The news of this virus has remained under the radar, but I can guarantee TPTB are expecting a much stronger public reaction sometime, anytime. It’s not going to cause collapse, but it adds to the increasing complications that arise from higher levels of complexity. But this time that added complication was home-colossus tweaking the DNA of a 210 million year evolved insect with a syringe. It was intended to stop reproduction and because they would never reproduce, we would never have played God because those human changed mosquito genetics would never have multiplied, just died out. But a little stupid thing happened and instead they did spring forth rising up from the larvae to stand up on the water, then fly off as a much improved set of genes to transmit Zika Virus.

    On the surface it seems we inadvertently reduced the mosquitos immune response to Zika. So now this little flying syringe with a blood bag is spreading Zika virus on a massive scale. Also transmissible from saliva and sex. Welcome to 2016.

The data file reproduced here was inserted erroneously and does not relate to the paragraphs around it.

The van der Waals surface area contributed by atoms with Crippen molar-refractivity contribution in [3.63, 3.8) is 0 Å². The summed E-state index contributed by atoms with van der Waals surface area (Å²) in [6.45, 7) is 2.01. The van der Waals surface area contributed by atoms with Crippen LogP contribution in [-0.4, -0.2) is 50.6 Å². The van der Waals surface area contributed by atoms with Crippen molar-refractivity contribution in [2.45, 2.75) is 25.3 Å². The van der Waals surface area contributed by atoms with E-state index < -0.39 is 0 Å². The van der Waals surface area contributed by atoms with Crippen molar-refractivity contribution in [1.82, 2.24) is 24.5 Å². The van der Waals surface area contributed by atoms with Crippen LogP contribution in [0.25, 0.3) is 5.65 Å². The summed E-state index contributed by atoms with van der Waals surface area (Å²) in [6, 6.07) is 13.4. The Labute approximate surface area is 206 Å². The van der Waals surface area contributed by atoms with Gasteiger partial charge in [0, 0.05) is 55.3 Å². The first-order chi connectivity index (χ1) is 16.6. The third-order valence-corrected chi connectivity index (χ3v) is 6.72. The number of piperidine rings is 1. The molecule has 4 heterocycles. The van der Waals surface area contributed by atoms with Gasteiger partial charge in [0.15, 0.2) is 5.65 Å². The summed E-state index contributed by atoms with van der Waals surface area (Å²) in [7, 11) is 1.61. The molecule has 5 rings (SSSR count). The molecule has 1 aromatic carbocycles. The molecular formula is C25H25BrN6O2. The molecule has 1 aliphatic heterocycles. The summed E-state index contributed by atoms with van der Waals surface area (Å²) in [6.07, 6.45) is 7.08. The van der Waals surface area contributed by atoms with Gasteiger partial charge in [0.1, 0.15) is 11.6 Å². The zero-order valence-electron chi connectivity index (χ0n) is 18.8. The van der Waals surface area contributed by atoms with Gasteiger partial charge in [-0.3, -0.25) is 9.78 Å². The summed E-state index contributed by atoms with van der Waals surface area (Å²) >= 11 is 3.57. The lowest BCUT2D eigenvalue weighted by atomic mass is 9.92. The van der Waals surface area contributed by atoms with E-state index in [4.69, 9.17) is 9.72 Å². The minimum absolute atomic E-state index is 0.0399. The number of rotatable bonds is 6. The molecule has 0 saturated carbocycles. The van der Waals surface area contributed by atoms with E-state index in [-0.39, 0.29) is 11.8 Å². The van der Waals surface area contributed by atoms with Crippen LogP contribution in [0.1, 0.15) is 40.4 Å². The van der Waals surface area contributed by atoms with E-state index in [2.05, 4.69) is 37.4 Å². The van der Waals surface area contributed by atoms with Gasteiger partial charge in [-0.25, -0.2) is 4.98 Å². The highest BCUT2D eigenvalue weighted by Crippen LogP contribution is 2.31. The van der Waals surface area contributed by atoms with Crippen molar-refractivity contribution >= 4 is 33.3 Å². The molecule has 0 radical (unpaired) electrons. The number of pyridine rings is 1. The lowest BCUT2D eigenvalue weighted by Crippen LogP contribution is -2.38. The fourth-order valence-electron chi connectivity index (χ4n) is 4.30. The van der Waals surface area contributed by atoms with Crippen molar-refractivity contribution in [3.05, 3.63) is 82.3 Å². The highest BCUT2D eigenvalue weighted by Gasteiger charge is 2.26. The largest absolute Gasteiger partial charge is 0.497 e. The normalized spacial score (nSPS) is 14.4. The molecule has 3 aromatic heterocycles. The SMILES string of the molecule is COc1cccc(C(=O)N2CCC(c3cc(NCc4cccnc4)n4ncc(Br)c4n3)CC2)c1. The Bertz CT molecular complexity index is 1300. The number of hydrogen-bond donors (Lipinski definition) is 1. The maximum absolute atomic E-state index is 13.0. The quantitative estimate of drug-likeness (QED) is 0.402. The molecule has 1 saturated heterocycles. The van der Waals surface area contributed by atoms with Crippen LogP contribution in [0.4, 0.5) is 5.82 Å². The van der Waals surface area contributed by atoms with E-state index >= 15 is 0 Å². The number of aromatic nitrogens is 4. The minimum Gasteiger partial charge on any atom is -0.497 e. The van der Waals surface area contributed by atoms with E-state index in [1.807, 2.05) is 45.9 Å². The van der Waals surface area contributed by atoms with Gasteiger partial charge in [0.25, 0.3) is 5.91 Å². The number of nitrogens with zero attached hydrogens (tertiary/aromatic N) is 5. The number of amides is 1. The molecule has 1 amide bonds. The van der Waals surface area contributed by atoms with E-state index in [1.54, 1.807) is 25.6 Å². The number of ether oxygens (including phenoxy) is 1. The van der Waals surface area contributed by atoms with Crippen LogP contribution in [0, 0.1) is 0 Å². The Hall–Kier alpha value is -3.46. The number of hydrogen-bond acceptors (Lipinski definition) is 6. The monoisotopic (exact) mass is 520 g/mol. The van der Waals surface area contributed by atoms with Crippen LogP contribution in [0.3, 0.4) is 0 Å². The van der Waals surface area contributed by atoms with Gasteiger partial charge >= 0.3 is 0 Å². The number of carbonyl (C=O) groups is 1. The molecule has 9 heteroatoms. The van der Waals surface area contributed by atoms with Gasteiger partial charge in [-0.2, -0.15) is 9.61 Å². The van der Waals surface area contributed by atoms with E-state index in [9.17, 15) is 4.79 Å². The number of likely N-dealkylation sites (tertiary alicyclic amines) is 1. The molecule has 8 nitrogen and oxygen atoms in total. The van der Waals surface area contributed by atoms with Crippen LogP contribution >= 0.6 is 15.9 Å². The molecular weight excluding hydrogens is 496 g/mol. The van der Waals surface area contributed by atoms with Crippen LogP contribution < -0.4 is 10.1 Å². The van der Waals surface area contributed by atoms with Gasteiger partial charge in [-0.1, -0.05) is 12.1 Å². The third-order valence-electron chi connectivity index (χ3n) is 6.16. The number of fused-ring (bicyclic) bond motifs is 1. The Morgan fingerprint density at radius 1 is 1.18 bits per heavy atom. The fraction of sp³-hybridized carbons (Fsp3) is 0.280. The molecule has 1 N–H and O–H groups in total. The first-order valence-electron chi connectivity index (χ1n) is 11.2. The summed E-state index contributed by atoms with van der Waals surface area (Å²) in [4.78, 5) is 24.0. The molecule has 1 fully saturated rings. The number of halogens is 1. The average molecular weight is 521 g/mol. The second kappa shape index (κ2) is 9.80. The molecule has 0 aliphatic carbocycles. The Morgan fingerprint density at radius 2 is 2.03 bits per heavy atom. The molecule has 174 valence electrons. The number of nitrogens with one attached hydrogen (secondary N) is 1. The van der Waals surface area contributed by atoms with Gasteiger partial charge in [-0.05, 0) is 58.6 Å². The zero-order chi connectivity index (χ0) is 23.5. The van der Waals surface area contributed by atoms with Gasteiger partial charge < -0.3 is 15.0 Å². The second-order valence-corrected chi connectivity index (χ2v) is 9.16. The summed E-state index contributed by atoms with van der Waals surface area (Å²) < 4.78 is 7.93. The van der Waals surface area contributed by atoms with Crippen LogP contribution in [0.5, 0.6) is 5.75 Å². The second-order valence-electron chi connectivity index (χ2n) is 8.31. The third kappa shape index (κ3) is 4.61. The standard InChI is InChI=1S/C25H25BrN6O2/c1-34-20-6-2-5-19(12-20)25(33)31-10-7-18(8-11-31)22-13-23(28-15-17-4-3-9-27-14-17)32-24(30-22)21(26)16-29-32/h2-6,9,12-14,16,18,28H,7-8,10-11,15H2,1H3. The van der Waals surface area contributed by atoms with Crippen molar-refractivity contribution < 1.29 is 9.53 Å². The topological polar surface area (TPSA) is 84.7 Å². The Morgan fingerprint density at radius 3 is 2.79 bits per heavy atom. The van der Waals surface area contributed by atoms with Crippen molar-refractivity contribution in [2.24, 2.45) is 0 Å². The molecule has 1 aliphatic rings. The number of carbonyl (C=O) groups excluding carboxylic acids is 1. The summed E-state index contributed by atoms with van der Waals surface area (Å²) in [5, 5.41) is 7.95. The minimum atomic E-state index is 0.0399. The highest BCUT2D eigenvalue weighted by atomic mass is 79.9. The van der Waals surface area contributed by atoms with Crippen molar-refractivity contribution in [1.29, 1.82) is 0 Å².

Ok, this is kind of hilarious. At the link, there is a photo of the G20 officials that met to decide to do nothing I guess because there are no more radical fiscal follies to attempt that they can conjure up. So the name of the article is ‘caption contest yellen g20 edition’

    So look at the photo and you’ll notice Yellen with a 1,000 yard dazed look. I’ll name it, ‘Trepidation’

  8. Vale posts record loss, to sell core assets

    Brazil’s mining giant Vale (NYSE:VALE) reported Thursday its deepest quarterly net loss ever, becoming at the same time the first of the three largest iron ore producers to put some of its core assets up for sale.

    The Rio de Janeiro-based company posted a fourth-quarter net loss of $8.57 billion, its fifth drop in the past six quarters, driven by a dramatic and sustained rout of its main profit driver, iron ore.

    Over the full year, the company slid to a net loss of $12.13 billion from a net profit of $657 million in the previous 12 months.

    Something…. is going to give…..